New Gables Zoning Code

The Profile of Downtown Coral Gables Could be Changing with a New Zoning Code

Downtown Coral Gables has earned a reputation as one of South Florida’s most iconic business districts, featuring a walkable, low-rise Miracle Mile that offers a mix of high-end shops, boutiques and restaurants.

But the profile of downtown could be on the rise thanks to proposed changes to the city’s zoning code designed to encourage small storefront property owners to add a story or two to their buildings for residential apartments or office space.

“Coral Gables is not going to look different in some drastic way,” says Elizabeth Plater-Zyberk, the acclaimed architect and urban planner hired as a consultant on the project, which began in early 2018, to revise and update the zoning code. As the city builds and rebuilds, she says, the goal of a revised zoning code is to facilitate “a pedestrian-friendly, urbane, mixed-used downtown, with plazas and courtyards.”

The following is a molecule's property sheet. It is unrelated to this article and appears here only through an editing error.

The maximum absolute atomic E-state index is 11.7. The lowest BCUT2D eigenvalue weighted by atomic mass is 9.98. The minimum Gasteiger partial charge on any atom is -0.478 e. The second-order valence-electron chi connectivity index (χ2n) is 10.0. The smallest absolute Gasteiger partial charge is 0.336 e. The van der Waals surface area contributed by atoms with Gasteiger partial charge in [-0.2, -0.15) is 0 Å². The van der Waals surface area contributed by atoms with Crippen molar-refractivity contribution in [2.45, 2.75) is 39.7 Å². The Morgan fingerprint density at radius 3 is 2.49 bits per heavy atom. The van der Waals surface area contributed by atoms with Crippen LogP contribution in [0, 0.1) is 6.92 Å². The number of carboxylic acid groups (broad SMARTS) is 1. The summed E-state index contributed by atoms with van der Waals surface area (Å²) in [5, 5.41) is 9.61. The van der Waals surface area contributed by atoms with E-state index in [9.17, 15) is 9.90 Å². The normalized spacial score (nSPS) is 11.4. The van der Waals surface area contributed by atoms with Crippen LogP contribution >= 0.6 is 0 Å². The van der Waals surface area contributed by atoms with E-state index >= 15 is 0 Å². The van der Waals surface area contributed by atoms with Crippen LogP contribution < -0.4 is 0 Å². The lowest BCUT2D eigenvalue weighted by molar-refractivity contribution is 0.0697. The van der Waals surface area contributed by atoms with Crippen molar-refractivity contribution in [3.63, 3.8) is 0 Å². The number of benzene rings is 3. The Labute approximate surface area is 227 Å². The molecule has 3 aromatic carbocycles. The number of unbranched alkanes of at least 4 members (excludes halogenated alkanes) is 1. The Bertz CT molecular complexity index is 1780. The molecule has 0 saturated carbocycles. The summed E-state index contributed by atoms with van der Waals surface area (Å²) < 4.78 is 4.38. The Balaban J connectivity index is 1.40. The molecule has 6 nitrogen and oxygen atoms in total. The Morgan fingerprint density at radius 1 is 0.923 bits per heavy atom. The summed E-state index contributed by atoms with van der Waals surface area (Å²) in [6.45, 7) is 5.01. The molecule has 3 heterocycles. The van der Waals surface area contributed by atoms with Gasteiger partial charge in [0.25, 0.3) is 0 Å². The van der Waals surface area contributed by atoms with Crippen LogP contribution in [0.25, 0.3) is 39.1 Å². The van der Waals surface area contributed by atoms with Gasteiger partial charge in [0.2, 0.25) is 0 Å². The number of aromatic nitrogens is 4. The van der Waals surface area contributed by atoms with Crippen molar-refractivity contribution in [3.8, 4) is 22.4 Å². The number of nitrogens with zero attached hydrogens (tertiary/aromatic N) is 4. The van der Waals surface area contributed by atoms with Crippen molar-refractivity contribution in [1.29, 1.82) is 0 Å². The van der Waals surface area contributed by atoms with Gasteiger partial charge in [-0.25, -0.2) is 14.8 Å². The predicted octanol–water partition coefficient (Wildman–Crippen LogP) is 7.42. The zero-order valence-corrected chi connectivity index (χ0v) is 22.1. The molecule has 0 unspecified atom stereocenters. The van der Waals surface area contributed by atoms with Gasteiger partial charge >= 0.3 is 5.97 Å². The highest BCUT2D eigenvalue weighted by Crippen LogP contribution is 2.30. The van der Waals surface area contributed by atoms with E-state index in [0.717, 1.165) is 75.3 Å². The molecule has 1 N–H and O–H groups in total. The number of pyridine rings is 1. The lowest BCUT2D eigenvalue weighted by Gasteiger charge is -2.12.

To that end, the proposed zoning changes tweak regulations that now allow builders to scatter required open space around the edges of a building rather than creating more useful space, like plazas, for example. “We are trying to have the city think of itself for what it is, an urban center,” says Plater-Zyberk.

The revised 1,000-page zoning code was the focus of a Sept. 15 commission meeting at which commissioners approved the reorganization of the existing code, but put off a discussion and vote on the proposed substantive changes. Those changes have been endorsed by the city’s zoning department and the seven-member planning and zoning board.

Revisions to the code that could lead to more residents in downtown Coral Gables represent the “most visible changes” in the new proposals, according to Plater-Zyberk. Under the revamped code, all four blocks of Miracle Mile on the ground floor would remain retail. “You don’t want other things happening,” she says. “But there could be entrances for residences or offices, with people working above the shops. That will only help the shops.”